How to have National Parks to Yourself

It’s summer and all across America, people are heading to our National Parks. Marketing efforts to get people out to the parks, an increase in demand for experiences over things, and perhaps a desire for picturesque Instagram photos, among other factors, has driven record crowds at Parks across the country.

In fact, the past three years (2016-18) have been the busiest three on record, though 2018 was back down a little. My “home” park, Rocky Mountain National Park, is the third busiest in the system with visitation approaching 5 million.

(As a quick aside, I’m not complaining about the crowds. I’m glad people are out visiting our parks, because if people are having great experiences in our parks, then hopefully they’ll be supporters/defenders/stewards of them in the future.)

With so many people, how do you work around them, either for photography or just your own solitude?

Here are the top ways I commonly navigate (away from) the crowds:

1. Go early. While each park can be different, most visitors typically aren’t out at sunrise. During the peak season, I will still see some people, but seeing or passing a handful of visitors is a lot better than the dozens or more just a few hours later.

Sprague Lake at sunrise, nearly to myself

2. Stay late. Not a morning person? Then stay out late. Most tourists head back for dinner and the evenings can really open up. While you should always be prepared and have some basic essentials when heading down a trail, be extra prepared if you’re pushing up against sunset. Navigating in the dark, even with a headlamp, is very different than during the day.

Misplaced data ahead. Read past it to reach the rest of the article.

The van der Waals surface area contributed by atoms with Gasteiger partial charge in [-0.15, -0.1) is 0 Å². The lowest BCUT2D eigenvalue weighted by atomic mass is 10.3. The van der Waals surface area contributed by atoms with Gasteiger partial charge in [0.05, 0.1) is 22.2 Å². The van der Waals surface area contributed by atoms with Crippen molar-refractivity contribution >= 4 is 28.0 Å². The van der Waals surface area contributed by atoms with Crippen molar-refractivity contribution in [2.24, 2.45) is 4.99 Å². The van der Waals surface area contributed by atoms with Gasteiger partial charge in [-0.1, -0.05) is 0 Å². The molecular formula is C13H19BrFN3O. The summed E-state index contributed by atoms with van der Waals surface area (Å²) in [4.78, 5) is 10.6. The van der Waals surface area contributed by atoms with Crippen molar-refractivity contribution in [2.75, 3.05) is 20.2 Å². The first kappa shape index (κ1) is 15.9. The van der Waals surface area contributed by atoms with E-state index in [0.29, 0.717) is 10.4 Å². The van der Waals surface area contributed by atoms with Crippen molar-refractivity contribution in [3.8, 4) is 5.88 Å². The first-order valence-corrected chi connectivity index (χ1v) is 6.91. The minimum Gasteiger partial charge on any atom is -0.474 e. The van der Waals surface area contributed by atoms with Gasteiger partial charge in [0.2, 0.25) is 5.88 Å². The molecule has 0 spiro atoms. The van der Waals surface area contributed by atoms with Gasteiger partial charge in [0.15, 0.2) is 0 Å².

Ouzel Falls at dusk. After the first mile of the hike, we didn’t pass another person.

For both of the above, check with a ranger or other staff person to learn the busiest times. They have an interest in spreading out visitation, too, and are typically happy to help.

3. Enjoy the night. Ok, this is just an extension of #2, but with many parks, especially in the west that have very dark skies at night, staying out for the stars can be well worth it. A great time to practice your astrophotography skills. Hiking under a full moon can be a great adventure, too.

Yosemite Falls at night. Mid summer and I didn’t see another soul for the hour it took to photograph this.

4. Stay out when the weather is less than ideal. Rainy day? Recent snow? Not only can bad weather create some dramatic photography, but they can keep the crowds away. Come prepared to deal with the weather and enjoy the photographic possibilities.

Mt. Rainier National Park with skies clearing after a rain. Taken road side with little traffic.

5. Head into the backcountry. The easily accessible destinations, either drive-up or via a short hike are the most crowded destinations. But the further you head into the backcountry, the fewer people you’ll see. Snag yourself an overnight permit – something that can require a lot of advanced planning during peak season – and enjoy a completely different park.

Backpacking in Sequoia Kings Canyon (SEKI)

Bonus. While it’s a shame when it happens, when the parks close due to a government shutdown, they’re often still accessible, if not by car. Assuming it is legal to do so at a given park, and you’re comfortable going into the park with no services, it can be a great way to experience popular spots with no crowds.

Walking down an empty road in Rocky Mountain National Park during the last government shutdown.

Combine any of the above to really maximize your odds. I’ve been at Bear Lake in Rocky Mountain National Park on a winter day, right after a recent snow, before sunrise, and had the place to myself. That’s almost unheard of for such a popular destination in the park.

Be sure to check out a similar blog I wrote on dealing with crowds in general. Some tips are similar, but there are additional ones, too, that extend beyond national parks.

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